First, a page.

"It is time for Congress to step in and halt the 'whack-a-mole' litigation excesses of the music and movie industries," wrote Sharman lobbyist Philip Corwin. "We find this intransigent aggression to be remarkable, and lamentable, given the size of Kazaa's user base and the many ways in which the (industry) could derive substantial benefit from P2P distribution."

Man in the middle
Hemming came to the file-swapping world through the recommendation of an old U.S.-based associate, entrepreneur Kevin Bermeister. Bermeister, who was one of the founders of the Sega World project Hemming ran, is now CEO of Brilliant Digital Entertainment, a technology company that creates online 3D advertisement technology.

Since mid-2001, Brilliant Digital has distributed its software along with the Kazaa and the Morpheus software. The medium, and the wildfire success of Kazaa and Morpheus, proved to be a distribution gold mine for the struggling company, which saw its software installed on more than 40 million computers in less than a year.

When Kazaa BV founder Niklas Zennstrom and his partners started losing their taste for running a technology company along with distributing file-swapping software directly to consumers--and for the legal headaches that were coming with it--Bermeister said he suggested Hemming might step in. He wound up introducing the two, and Hemming proved interested.

"I knew Nikki and knew she was a great marketing executive," Bermeister said in an interview. "I knew she was very strong in consumer markets and thought she would be a good fit."

On Jan. 21, the sale of the Kazaa service to Sharman was announced. No financial details were given, and Hemming has not disclosed the identity of her investors.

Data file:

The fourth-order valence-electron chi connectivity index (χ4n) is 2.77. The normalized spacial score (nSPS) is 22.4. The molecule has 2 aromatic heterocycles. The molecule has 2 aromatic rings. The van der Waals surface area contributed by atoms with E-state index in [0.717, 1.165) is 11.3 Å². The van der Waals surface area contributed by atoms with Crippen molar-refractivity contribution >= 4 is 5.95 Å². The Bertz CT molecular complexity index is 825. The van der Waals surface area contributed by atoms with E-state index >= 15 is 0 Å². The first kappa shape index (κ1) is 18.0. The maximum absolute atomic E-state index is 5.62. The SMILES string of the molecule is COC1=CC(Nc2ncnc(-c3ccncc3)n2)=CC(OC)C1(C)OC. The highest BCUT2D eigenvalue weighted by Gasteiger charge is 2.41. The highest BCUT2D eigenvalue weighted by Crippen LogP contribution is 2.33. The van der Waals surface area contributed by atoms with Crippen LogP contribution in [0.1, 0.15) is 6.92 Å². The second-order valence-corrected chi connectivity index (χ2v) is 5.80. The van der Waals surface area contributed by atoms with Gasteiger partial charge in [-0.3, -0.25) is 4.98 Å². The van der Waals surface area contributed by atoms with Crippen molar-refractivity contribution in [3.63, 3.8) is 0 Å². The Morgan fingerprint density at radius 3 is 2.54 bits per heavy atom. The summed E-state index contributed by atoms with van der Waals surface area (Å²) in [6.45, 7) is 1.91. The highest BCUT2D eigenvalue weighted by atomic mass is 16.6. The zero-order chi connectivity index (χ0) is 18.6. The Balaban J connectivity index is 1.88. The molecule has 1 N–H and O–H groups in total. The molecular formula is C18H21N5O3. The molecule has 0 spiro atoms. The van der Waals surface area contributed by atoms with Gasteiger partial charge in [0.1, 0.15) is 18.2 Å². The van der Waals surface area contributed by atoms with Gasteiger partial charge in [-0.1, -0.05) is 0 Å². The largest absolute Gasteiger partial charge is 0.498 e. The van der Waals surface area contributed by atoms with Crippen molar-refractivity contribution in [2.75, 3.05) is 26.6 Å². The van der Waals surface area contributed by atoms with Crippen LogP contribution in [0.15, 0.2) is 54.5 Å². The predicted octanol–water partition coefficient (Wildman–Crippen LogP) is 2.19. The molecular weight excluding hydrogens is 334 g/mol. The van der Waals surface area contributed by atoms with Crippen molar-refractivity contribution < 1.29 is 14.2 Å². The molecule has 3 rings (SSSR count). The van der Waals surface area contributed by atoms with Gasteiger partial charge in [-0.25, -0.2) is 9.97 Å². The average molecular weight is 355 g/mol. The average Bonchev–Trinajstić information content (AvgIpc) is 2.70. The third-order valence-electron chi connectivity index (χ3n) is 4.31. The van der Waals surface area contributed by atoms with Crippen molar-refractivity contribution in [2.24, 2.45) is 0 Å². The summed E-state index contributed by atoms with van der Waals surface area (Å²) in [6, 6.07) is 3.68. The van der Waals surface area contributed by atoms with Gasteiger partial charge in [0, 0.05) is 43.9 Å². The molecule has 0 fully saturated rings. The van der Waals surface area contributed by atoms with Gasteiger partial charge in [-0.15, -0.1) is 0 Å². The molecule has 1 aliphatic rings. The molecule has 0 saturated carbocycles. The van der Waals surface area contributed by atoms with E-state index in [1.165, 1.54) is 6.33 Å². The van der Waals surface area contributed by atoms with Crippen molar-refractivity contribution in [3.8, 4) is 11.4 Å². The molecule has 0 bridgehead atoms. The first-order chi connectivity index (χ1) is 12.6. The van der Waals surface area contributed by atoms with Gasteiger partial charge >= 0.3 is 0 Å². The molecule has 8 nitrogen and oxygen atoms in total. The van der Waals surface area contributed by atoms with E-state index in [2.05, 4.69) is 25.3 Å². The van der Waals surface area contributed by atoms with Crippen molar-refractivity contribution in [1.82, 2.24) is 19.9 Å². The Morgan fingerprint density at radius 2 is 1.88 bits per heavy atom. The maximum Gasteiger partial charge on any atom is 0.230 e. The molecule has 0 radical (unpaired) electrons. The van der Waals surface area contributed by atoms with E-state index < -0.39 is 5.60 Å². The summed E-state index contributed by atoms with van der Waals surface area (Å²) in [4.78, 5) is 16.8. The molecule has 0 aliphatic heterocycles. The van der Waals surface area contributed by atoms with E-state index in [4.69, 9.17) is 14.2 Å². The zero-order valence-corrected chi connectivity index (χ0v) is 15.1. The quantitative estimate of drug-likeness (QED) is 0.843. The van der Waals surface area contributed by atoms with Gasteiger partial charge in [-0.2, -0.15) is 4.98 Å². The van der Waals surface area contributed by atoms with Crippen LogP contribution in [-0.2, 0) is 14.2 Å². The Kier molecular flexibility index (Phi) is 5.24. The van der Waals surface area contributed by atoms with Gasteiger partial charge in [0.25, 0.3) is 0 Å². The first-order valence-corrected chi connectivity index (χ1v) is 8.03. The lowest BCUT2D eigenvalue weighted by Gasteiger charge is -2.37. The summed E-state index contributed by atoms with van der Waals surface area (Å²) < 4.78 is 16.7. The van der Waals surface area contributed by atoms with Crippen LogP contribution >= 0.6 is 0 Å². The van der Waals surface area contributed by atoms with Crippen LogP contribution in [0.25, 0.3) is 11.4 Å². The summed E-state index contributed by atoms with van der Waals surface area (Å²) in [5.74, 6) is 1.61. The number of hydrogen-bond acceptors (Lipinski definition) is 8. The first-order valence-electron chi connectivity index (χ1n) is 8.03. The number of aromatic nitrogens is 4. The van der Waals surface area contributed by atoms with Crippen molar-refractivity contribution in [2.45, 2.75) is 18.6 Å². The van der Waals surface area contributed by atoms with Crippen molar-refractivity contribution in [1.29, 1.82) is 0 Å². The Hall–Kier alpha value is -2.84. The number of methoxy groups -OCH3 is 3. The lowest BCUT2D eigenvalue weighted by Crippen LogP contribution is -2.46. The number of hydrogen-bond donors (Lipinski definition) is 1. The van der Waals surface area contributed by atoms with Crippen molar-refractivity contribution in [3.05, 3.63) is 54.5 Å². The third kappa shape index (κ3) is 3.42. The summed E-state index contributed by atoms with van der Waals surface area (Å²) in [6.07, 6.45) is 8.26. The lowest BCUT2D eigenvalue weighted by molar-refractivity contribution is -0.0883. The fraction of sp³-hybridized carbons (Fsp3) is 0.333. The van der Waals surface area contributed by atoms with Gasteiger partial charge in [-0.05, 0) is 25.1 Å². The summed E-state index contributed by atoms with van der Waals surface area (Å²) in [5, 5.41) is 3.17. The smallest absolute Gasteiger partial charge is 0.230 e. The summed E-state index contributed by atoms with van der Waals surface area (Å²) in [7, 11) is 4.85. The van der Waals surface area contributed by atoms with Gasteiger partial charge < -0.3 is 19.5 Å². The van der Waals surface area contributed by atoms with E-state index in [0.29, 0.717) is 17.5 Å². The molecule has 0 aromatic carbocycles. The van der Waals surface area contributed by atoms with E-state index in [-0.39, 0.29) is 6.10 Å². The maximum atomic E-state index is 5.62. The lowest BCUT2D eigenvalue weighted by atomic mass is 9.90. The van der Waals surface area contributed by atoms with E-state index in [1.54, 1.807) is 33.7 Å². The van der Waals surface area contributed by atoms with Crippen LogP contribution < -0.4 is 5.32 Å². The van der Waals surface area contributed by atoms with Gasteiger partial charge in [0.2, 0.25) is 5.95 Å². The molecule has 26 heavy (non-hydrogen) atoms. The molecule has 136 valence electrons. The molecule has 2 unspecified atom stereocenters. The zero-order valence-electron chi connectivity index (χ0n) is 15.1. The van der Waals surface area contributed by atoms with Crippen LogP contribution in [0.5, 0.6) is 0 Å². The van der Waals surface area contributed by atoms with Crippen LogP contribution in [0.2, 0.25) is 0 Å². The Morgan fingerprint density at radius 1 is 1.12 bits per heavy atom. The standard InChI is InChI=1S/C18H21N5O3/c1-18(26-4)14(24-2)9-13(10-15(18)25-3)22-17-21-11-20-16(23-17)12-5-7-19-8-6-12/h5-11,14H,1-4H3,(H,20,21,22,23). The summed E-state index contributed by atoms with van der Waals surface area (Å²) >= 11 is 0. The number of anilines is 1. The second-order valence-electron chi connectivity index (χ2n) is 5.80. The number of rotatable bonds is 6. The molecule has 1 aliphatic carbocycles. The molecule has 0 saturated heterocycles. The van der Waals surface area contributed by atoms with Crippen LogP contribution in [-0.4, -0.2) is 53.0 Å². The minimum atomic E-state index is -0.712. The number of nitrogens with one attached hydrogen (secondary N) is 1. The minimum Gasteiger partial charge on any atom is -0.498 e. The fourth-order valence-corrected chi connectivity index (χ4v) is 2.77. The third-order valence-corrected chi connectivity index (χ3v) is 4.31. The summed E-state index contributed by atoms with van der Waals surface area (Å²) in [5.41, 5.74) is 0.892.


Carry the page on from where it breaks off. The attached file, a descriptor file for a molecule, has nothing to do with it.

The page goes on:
Bermeister said neither he nor Brilliant Digital has a direct financial stake in Sharman or Kazaa BV and that he has "no intention of investing" in either one. He said his interest is in keeping the medium alive and healthy to keep his own software distribution moving.

His company or associates continued to help Hemming set up the company, however. Phil Morle, a former Brilliant Digital Web producer, registered the Sharman Networks domain name. He's now Sharman's technical director, according to a company representative.

The record and movie industries have begun taking a close look at Bermeister's involvement. The record labels and movie studios, which are suing StreamCast, Grokster and Kazaa BV, have served Brilliant Digital with a subpoena for information about its role in the file-swapping world.

The Recording Industry Association of America and Motion Picture Association of America haven't definitively said they will sue Sharman or support a similar tactic by their Australian counterparts. But the groups clearly are paying close attention to the company.

"We're not unaware that others are involved, and we don't intend to suddenly become passive about enforcing our rights," said RIAA Senior Vice President Matt Oppenheim.

Picking sides
In the meantime, Sharman and Morpheus parent StreamCast have found themselves in an escalating battle of words.

The spat was sparked by the shutdown of the Morpheus network last week. Although apparently linked to a dispute between StreamCast and Kazaa BV over software licensing fees, StreamCast CEO Steve Griffin has also trained his rhetorical guns on Sharman. His words came after Sharman released a piece of software that automatically converted Morpheus users into Kazaa file swappers.

"I'm pretty shocked and appalled that, at a moment when Morpheus users around the world have been mysteriously attacked and prevented from connecting to the network, that mysteriously a new piece of software is going to let them reconnect," Griffin said.

Late Monday, Sharman struck back. Morpheus had also been complaining of a denial-of-service attack that shut down its servers. Sharman said Monday that it too had been targeted by a denial-of-service attack--and that it had traced the attack back to StreamCast.

It wasn't immediately clear that this internecine squabbling was affecting actual computer users. Millions of people have been downloading each company's software since late last week and appear to be judging each on their technical merits in online discussion boards.

Sharman is calling for peace, even as it raises the rhetorical stakes.

"Our fight is not with another peer-to-peer system and shouldn't be," said Sharman spokeswoman Kelly Larabee. "There's no reason that had any interest in seeing Morpheus go" away.